Could you please use the edit post function? It’s not good to have three small posts following each other in such a short space of time. I have merged your comments accordingly.

    Also if you’re going to link to a video, next time please explain what point you’re trying to make from it. We’ve all seen lots of media over the violence in the area.

  12. FOARP Says:

    I had written a snarky little comment about the karma of Fool’s Mountain getting blocked given the forthright support for the GFW coming from some quarters on this website, but honestly it’s a shame.

  13. Shane9219 Says:

    BBC: Syringe Attacks Could Face a Death Penalty

    “China has warned anyone found guilty of syringe attacks that led to protests in the western city of Urumqi could face the death penalty, state media reports.

    Harsh punishment would be meted out to those who carried out stabbings with hypodermic needles, the Xinhua news agency said. ”

    http://news.bbc.co.uk/2/hi/asia-pacific/8240651.stm

    Xinhua: 依法严厉打击针刺伤害群众等犯罪活动

    http://news.xinhuanet.com/2009-09/07/content_12006494.htm

    ++++

    @Raj

    Well, what I could say to you here. You kind of overacted to my earlier posts one more time. The original three posts meant, well, for three different conversations. But properly I should thank you for not removing them as you did in some other times.

    Recent syringe attacks on hundreds of innocent people are coward (speak COWARD three times here!!!) actions of Ulghur separatists. It’s a continuous of 7-5 violence.

    So why do you think 7-5 violence video is not related to this thread!

  14. Raj Says:

    Shane, I cannot see three conversations, but in any case you don’t need to make three separate posts in the space of a few minutes to raise different ideas. Note how I talked to Uln and you in the same message. It makes it easier for people to read everyone’s comments if you separate things in just one post.

    I did not say the video was unrelated. I asked that in the future you try to make a point or explain why you’re posting it. It’s for your own benefit so people can understand you better, unless you really think there are people visiting the blog that doubt any Han person was attacked in July.

    Now please get back on topic, which is the recent unrest, reaction from the authorities, ideas about what they could do now, etc.

    FOARP

    I’m sad to say that those who praise the GFW are probably those that can still access the blog because they’re not in China. The people who are losing out are those who want to learn new things, not just hear what they want to.

  15. S.K. Cheung Says:

    To Shane:
    I don’t agree with the needle attacks (if they have in fact occurred and are happening at anything approaching the scale that some have suggested, but we are talking NW China, so who really knows for sure). But what is the basis of “harsh sentences” and “death penalty”? SOunds like China is making up laws as she goes (again). If you shot or stabbed someone, that’s one thing, as ULN suggested; but you get the book thrown at you for poking someone in the pinky with a needle? Really? Is that how things work in China? I guess the more things change, the more they stay the same.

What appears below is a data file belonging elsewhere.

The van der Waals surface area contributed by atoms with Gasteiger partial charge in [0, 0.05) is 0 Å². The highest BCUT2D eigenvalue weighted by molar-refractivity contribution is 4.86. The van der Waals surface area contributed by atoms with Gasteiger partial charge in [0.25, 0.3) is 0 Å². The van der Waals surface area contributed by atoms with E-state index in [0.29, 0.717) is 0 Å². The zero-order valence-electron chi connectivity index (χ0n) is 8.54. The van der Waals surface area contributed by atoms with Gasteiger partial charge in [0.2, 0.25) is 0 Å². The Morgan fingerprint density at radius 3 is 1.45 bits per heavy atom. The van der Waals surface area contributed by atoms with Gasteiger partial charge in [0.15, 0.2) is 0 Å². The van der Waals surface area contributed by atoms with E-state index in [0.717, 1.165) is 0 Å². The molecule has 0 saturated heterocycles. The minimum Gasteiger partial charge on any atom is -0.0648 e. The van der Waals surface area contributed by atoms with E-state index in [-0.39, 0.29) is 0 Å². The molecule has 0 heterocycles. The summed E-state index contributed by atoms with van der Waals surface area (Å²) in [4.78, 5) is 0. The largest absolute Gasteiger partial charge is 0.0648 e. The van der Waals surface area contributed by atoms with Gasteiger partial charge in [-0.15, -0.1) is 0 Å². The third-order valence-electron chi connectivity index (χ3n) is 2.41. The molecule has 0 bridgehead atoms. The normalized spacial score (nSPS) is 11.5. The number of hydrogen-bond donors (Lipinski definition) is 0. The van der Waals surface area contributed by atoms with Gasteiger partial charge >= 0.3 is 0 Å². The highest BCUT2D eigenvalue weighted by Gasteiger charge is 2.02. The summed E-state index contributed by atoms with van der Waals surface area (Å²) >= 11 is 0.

And what constitutes a “cowardly” act? It’s wrong, no question. But is stabbing or shooting more manly? Bombing? Not sure how a person showing moxy while committing a crime would be any more or less laudable than a person who didn’t.

    To Raj,
    been away for a while. Didn’t realize people around here had taken to praising the GFW. You get all kinds, I suppose.

  16. Raj Says:

    SKC and Shane, I’ve deleted your off-topic comments (i.e. personal) and “reset” the discussion. Shane, this time try and respond in a more polite manner – or don’t say anything.

    SKC, glad to have you back. That first post was a good one – please keep them like that. ;)

  17. S.K. Cheung Says:

    Hey Raj,

    read elsewhere that in the latest round of violence, there were 5 dead, and 21 “detained” on “suspicion” of needle attacks. But that’s from a western source, so who knows, right? And in China, who knows what “detained” and “suspicion” really mean either. Nonetheless, it seems to call into question exactly how pervasive this needle business has been. On the other hand, if the degree of concern and fear is orders of magnitude higher than can be reasonably justified based on what has actually occurred, then that seems to be the objective of terrorism (if in fact this is what’s happening).

    As you suggested in your blogpost, seems like Wang Lequan is untouchable. Nice to have friends in high places, especially when you live in China and your buddy’s name is Hu Jintao.

    I’m happy to keep it civil, but as you know, I’m not one to suffer fools, or smack talk.

  18. Shane9219 Says:

    @admin

    Raj should not be given such extensive permission to delete and change posts as he wanted.

    @Raj

    In fact, people here should give you an restraining order so that you do not change and delete posts, because it has been your habit to do so often. For example, you already changed my posts 2 times and deleted some related posts on this thread. There content is merely critical in nature but nothing offending.